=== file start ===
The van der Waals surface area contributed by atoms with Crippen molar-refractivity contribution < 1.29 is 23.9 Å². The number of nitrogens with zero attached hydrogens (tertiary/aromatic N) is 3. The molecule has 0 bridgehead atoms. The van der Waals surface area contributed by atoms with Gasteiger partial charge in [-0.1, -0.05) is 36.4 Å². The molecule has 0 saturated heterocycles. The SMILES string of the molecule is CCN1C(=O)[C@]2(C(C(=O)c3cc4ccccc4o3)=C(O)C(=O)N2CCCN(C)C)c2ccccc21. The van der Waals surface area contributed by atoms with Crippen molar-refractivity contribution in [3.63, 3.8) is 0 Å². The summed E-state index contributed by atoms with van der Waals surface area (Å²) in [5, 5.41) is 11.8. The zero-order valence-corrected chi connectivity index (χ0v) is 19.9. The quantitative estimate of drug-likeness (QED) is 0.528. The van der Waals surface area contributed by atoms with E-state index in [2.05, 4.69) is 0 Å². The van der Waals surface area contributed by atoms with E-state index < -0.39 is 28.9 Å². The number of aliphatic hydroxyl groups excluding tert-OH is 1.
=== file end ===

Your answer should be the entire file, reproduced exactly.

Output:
The van der Waals surface area contributed by atoms with Crippen molar-refractivity contribution < 1.29 is 23.9 Å². The number of nitrogens with zero attached hydrogens (tertiary/aromatic N) is 3. The molecule has 0 bridgehead atoms. The van der Waals surface area contributed by atoms with Gasteiger partial charge in [-0.1, -0.05) is 36.4 Å². The molecule has 0 saturated heterocycles. The SMILES string of the molecule is CCN1C(=O)[C@]2(C(C(=O)c3cc4ccccc4o3)=C(O)C(=O)N2CCCN(C)C)c2ccccc21. The van der Waals surface area contributed by atoms with Crippen molar-refractivity contribution in [3.63, 3.8) is 0 Å². The summed E-state index contributed by atoms with van der Waals surface area (Å²) in [5, 5.41) is 11.8. The zero-order valence-corrected chi connectivity index (χ0v) is 19.9. The quantitative estimate of drug-likeness (QED) is 0.528. The van der Waals surface area contributed by atoms with E-state index in [2.05, 4.69) is 0 Å². The van der Waals surface area contributed by atoms with E-state index < -0.39 is 28.9 Å². The number of aliphatic hydroxyl groups excluding tert-OH is 1.